build_wheels:
    name: Build wheels on ${{ matrix.os }}
    runs-on: ${{ matrix.os }}
    strategy:
      matrix:
        os: [ubuntu-20.04, windows-2019, macos-10.15]

    steps:
      - uses: actions/checkout@v2

      # Used to host cibuildwheel
      - uses: actions/setup-python@v2

      - name: Install cibuildwheel
        run: python -m pip install cibuildwheel==2.1.2

      - name: Build wheels
        run: python -m cibuildwheel --output-dir wheelhouse

      - uses: actions/upload-artifact@v2
        with:
          path: ./wheelhouse/*.whl

Commit this file, and push to GitHub - either to your default branch, or to a PR branch. The build should start automatically.

For more info on this file, check out the docs.

examples/github-deploy.yml extends this minimal example with a demonstration of how to automatically upload the built wheels to PyPI.

Azure Pipelines [linux/mac/windows]

To build Linux, Mac, and Windows wheels on Azure Pipelines, create a azure-pipelines.yml file in your repo.

azure-pipelines.yml

jobs:
- job: linux
  pool: {vmImage: 'Ubuntu-16.04'}
  steps:
    - task: UsePythonVersion@0
    - bash: |
        set -o errexit
        python3 -m pip install --upgrade pip
        pip3 install cibuildwheel==2.1.2
      displayName: Install dependencies
    - bash: cibuildwheel --output-dir wheelhouse .
      displayName: Build wheels
    - task: PublishBuildArtifacts@1
      inputs: {pathtoPublish: 'wheelhouse'}

- job: macos
  pool: {vmImage: 'macOS-10.15'}
  steps:
    - task: UsePythonVersion@0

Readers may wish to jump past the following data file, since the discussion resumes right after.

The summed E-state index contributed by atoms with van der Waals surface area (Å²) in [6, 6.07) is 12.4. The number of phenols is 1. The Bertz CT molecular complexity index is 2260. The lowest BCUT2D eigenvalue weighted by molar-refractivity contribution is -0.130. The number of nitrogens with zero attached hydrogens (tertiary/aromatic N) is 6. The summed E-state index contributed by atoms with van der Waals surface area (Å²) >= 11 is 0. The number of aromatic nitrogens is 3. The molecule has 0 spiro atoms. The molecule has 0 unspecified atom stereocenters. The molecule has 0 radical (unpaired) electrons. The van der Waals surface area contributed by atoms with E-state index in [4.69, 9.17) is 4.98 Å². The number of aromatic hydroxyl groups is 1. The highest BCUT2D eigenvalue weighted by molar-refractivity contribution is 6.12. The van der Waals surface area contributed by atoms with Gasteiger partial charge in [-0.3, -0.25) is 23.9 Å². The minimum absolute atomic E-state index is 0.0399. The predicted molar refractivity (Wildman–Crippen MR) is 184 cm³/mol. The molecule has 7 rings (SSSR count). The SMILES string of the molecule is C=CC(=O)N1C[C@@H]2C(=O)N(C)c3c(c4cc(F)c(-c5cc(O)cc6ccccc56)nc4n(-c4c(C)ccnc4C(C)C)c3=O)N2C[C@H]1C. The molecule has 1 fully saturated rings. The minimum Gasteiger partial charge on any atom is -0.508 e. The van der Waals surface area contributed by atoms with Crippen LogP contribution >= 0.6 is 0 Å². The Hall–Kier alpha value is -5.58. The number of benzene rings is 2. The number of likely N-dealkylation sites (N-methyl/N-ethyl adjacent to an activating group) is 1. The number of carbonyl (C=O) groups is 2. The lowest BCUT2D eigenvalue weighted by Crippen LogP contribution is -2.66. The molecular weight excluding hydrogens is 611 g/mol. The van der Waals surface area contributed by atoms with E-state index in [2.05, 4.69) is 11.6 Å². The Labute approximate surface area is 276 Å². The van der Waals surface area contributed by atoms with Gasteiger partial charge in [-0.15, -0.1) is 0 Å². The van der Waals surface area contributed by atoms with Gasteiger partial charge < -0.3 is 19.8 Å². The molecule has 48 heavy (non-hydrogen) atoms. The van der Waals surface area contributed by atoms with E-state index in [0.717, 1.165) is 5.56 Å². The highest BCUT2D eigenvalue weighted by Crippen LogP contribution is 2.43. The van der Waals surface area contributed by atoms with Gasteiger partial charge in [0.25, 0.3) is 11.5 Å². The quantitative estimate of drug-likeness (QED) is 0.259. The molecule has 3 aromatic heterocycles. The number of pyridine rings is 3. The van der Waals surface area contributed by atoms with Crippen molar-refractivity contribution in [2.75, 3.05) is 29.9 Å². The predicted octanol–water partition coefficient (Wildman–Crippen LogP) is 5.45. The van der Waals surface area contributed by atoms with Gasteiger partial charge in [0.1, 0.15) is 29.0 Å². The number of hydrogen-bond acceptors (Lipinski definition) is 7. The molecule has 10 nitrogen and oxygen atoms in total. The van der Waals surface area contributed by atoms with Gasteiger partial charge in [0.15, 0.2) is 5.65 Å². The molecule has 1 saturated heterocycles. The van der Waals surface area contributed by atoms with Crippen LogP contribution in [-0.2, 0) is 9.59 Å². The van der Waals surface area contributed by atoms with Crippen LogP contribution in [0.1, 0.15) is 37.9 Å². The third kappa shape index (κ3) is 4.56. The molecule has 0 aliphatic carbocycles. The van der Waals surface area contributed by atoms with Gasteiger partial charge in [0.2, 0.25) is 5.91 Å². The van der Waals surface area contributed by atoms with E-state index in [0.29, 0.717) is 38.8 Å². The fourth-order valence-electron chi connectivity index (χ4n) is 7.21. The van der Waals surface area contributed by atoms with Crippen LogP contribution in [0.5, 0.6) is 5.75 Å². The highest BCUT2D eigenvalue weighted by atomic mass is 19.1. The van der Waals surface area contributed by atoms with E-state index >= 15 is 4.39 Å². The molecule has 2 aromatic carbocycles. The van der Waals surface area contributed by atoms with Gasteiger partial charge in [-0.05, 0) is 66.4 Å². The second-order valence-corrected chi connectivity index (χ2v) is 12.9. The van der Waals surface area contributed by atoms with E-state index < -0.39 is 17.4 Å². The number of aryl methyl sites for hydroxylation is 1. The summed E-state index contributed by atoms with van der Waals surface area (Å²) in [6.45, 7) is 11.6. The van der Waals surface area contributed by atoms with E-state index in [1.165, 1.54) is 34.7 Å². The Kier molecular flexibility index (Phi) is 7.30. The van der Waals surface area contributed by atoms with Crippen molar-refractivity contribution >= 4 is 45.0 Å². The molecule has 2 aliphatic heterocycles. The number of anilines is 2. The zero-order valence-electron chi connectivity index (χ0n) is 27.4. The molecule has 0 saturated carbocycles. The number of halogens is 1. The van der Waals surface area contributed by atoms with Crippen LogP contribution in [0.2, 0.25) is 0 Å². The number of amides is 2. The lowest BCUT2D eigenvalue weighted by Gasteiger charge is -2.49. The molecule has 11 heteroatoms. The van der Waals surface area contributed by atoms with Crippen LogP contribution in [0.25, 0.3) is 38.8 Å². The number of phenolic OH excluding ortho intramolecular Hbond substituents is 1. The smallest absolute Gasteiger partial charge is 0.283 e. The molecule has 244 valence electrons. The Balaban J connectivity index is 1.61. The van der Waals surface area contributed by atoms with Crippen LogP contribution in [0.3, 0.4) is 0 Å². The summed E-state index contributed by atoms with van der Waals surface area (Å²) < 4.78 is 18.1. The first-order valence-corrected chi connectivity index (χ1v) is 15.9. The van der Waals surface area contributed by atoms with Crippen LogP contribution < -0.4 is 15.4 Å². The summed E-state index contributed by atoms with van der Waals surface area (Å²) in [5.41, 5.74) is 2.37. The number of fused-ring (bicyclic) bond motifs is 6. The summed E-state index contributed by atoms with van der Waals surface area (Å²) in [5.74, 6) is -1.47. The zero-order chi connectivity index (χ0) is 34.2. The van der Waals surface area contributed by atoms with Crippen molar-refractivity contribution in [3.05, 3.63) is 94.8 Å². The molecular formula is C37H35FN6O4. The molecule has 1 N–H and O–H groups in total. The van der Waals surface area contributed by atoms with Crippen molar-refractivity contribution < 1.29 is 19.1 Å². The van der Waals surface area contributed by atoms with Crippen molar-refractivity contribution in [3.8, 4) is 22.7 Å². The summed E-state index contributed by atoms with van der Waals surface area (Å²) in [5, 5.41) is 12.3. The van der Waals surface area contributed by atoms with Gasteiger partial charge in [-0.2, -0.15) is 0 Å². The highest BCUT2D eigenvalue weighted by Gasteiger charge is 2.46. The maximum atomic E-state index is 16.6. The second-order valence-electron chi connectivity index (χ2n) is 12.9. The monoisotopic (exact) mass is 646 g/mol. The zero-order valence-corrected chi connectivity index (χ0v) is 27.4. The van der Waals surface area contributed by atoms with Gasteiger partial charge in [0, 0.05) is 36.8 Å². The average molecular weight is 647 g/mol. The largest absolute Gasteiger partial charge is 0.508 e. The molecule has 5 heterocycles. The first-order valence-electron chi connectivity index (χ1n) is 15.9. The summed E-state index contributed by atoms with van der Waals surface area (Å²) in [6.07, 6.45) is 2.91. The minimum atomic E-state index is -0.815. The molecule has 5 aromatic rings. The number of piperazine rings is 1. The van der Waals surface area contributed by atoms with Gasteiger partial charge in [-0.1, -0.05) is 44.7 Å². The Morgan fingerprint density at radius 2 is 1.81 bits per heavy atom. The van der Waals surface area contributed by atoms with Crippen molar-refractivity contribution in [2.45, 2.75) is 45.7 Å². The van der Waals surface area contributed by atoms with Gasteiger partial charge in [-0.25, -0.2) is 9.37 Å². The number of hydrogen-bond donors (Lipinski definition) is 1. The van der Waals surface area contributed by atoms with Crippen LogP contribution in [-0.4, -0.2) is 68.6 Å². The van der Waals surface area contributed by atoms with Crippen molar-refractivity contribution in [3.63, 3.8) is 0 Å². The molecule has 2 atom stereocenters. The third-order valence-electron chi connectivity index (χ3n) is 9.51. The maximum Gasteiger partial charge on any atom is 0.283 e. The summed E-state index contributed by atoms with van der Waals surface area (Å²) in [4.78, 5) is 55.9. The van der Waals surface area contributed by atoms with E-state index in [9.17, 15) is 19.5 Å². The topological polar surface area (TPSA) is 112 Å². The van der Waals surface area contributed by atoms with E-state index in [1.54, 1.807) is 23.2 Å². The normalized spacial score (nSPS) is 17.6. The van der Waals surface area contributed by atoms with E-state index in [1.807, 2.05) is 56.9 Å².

- bash: |
        set -o errexit
        python3 -m pip install --upgrade pip
        python3 -m pip install cibuildwheel==2.1.2
      displayName: Install dependencies
    - bash: cibuildwheel --output-dir wheelhouse .
      displayName: Build wheels
    - task: PublishBuildArtifacts@1
      inputs: {pathtoPublish: wheelhouse}

- job: windows
  pool: {vmImage: 'vs2017-win2016'}
  steps:
    - task: UsePythonVersion@0
    - bash: |
        set -o errexit
        python -m pip install --upgrade pip
        pip install cibuildwheel==2.1.2
      displayName: Install dependencies
    - bash: cibuildwheel --output-dir wheelhouse .
      displayName: Build wheels
    - task: PublishBuildArtifacts@1
      inputs: {pathtoPublish: 'wheelhouse'}

Commit this file, enable building of your repo on Azure Pipelines, and push.

Wheels will be stored for you and available through the Pipelines interface. For more info on this file, check out the docs.

Travis CI [linux/windows]

To build Linux and Windows wheels on Travis CI, create a .travis.yml file in your repo.

.travis.yml

os: linux
dist: focal
language: python

jobs:
  include:
    # perform a linux build
    - services: docker
    # perform a linux ARMv8 build
    - services: docker
      arch: arm64
    # perform a linux PPC64LE build
    - services: docker
      arch: ppc64le
    # perform a linux S390X build
    - services: docker
      arch: s390x
    # and a windows build
    - os: windows
      language: shell
      before_install:
        - choco upgrade python -y --version 3.8.6
        - export PATH="/c/Python38:/c/Python38/Scripts:$PATH"
        # make sure it's on PATH as 'python3'
        - ln -s /c/Python38/python.exe /c/Python38/python3.exe

install:
  - python3 -m pip install cibuildwheel==2.1.2

script:
  # build the wheels, put them into './wheelhouse'
  - python3 -m cibuildwheel --output-dir wheelhouse

Commit this file, enable building of your repo on Travis CI, and push.

Then setup a deployment method by following the Travis CI deployment docs, or see Delivering to PyPI. For more info on .travis.yml, check out the docs.